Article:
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Liberty, Equality, Fraternity

  • James A. Colaiaco

Abstract

While sailing homeward to England on the Red Sea in the spring of 1872, and fresh with the experience of India, Fitzjames Stephen began firing. ‘broadsides’ at John Stuart Mill.1 The result was a series of brilliant and penetrating articles written for the Pall Mall Gazette, later collected and published in March 1873 as Liberty, Equality, Fraternity.2 The book is the most comprehensive statement of his thought, illustrating the relationships he understood to exist between politics, law, religion and morality. Leslie Stephen considered it an ‘apologia’ or manifesto of his brother’s deepest convictions.3 Fitzjames later said, somewhat unjustly to himself, that it was ‘little more than the turning of an Indian lantern on European problems’.4 India was where many of the ideas which he had been expounding for more than a decade were fully developed and put to the test of experience. As he noted in the Preface to the first edition, his Indian labours had ‘strongly confirmed the reflections which the book contains, and which had been taking shape gradually in my mind for many years’.5

Keywords

Human Nature Public Opinion Individual Liberty Universal Suffrage Free Discussion 
These keywords were added by machine and not by the authors. This process is experimental and the keywords may be updated as the learning algorithm improves.

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Notes

  1. 11.
    John Morley, Recollections, vol. I (New York, 1917) p.55.Google Scholar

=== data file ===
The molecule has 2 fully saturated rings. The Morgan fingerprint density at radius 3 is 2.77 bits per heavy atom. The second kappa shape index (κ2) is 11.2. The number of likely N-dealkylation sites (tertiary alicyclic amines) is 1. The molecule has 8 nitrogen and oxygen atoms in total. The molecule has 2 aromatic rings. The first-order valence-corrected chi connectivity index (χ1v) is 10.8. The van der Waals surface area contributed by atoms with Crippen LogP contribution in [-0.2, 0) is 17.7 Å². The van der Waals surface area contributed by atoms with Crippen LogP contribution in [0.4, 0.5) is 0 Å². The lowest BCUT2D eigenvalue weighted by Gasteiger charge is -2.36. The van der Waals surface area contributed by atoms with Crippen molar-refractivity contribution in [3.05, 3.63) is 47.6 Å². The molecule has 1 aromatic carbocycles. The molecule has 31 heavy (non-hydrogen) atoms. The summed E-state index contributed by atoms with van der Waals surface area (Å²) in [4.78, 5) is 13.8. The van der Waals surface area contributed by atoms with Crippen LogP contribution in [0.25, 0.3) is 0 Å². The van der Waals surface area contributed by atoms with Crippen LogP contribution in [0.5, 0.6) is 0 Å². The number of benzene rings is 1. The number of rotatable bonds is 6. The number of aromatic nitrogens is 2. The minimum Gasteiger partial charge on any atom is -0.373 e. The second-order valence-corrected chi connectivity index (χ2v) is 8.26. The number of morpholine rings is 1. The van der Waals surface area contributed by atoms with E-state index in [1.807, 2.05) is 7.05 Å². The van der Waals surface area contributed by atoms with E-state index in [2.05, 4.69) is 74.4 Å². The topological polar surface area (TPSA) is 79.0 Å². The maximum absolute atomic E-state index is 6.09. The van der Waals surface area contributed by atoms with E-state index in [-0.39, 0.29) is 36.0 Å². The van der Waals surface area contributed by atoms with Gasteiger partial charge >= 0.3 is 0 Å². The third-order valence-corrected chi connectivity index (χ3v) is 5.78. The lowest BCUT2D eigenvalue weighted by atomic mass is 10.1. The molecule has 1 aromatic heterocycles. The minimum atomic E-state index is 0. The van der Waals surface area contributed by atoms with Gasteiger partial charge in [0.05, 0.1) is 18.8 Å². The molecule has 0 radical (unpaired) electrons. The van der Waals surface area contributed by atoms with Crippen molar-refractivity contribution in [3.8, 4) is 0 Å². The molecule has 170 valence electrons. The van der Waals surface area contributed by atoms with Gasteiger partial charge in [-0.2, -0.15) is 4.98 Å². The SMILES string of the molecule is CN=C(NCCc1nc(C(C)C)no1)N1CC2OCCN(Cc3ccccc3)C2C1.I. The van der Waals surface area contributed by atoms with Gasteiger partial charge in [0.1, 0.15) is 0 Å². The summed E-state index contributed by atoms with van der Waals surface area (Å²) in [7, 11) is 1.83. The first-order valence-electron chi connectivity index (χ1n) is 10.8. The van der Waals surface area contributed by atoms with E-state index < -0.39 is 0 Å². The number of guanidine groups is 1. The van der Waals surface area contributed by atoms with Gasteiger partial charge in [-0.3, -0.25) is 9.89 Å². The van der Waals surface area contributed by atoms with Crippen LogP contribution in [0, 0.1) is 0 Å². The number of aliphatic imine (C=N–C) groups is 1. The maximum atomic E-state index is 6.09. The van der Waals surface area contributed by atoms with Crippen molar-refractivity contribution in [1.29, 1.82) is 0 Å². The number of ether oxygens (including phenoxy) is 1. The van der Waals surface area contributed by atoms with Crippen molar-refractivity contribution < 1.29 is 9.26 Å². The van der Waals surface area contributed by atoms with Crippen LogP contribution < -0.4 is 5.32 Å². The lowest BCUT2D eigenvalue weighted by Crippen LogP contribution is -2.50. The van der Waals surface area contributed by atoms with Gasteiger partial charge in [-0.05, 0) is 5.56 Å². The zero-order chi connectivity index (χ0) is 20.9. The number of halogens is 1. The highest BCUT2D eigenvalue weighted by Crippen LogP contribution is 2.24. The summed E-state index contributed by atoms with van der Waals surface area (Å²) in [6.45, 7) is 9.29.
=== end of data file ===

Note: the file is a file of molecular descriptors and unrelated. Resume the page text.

2. 68.
    Patrick Devlin, The Enforcement of Morals (Oxford, 1965)Google Scholar
  3. 69.
    H. L. A. Hart, Law, Liberty and Morality (New York, 1963).Google Scholar
  4. 84.
    A. V. Dicey, Introduction to the Study of the Law of the Constitution, 9th edn (London, 1941) ch. 4.Google Scholar
  5. 118.
    John Plamenatz, The English Utilitarians, 2nd rev. edn (1958) ID-9.Google Scholar
  6. 125.
    See Frederic Harrison, ‘The Religion of Inhumanity’, Fortnightly Review, xix (June 1873) 677–99, at p. 677.Google Scholar
  7. 127.
    Alexander Bain, John Stuart Mill: A Criticism with Personal Recollections (New York, 1882) p. 111.CrossRefGoogle Scholar
  8. 131.
    See E. M. Everett, The Party of Humaniy: The ‘Fortnightly Review’ and its Contributors, 1865–1875 (Chapel Hill, NC, 1939).Google Scholar
  9. 133.
    Quoted in D. A. Hamer, John Morley: Liberal Intellectual in Politics (Oxford, 1968) p. 86.Google Scholar
  10. 134.
    F. W. Hirst, Early Life and Letters of John Morley, vol. i. (London, 1927) p. 239.Google Scholar
  11. 142.
    A. V. Dicey, Lectures on the Relation between Law and Public Opinion in England during the Nineteenth Century (London, 1905) p. 427n.Google Scholar
  12. 145.
    Sir Ernest Barker, Political Thought in England: 1848–1914, 2nd edn (London, 1928) p. 150.Google Scholar
  13. 146.
    Laski Holmes, 12 Feb 1924; in Holmes-Laski Letters, 1916–35, ed. Mark D. Howe (Cambridge, Mass., 1953) vol. i, p. 592.Google Scholar

Copyright information

© James A. Colaiaco 1983

Authors and Affiliations

  • James A. Colaiaco

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